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A CUE 2012 poster presentation. This action research study approached the gap from a different direction: how do decision makers consider technology alternatives for classrooms before decisions are even made? This qualitative study explored how educational organizations can use their own narratives to better understand their decisions, as well as to create capacity for stronger technology-enriched learning in the classroom. Through five intervention workshops in January 2011 across a K-12 school district, I worked with 16 stakeholders to examine, understand, and engage narratives that I had gathered in a 2010 district pilot study.
On the positive side, the intervention spurred intent for personal change processes from some of the individuals. It also identified narratives that restrained change. Those restraining narratives linked with district values that reinforced technology as (a) time consuming, (b) expensive, and (c) not part of the core teaching mission. Most other alternatives were missing from consideration, as were considerations and stories of students as technology users. Organizational leaders did not see that they had any responsibilities to encourage new routines, alternatives, and narratives about a positive-focused future using technology.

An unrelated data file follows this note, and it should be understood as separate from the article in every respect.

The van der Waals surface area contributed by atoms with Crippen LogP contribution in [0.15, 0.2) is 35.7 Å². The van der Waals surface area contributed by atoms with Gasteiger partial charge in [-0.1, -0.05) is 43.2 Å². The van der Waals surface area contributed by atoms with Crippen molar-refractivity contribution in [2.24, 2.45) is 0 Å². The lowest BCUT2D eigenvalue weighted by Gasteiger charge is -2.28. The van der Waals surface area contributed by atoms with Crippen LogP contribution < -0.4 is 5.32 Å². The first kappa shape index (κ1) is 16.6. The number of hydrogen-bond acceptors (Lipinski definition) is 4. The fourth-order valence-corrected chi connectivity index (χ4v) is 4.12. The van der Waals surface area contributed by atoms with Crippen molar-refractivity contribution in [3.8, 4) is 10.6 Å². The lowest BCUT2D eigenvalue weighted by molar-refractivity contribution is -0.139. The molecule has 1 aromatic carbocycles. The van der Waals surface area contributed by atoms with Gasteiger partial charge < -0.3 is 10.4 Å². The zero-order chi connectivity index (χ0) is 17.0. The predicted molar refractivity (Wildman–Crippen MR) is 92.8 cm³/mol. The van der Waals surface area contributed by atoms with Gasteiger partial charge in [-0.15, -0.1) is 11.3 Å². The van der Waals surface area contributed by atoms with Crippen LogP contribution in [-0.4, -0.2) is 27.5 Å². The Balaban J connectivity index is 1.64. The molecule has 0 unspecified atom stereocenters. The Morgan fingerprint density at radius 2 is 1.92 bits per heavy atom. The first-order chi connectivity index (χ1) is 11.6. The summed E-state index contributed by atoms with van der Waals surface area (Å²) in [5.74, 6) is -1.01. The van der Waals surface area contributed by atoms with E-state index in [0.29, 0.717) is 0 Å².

From these insights, I posed a model of how narrative drivers affect alternatives and routines around technology and other organizational decisions. This approach resulted in a new model, combining theories at the intersection of organizational routines and decision making, narrative research, and technology frames, and organizational cognition. I provided further suggestions for actions at the intervention site, as well as further research directions at this intersection of organizational narratives, decision-making, and social actions involving technology and education.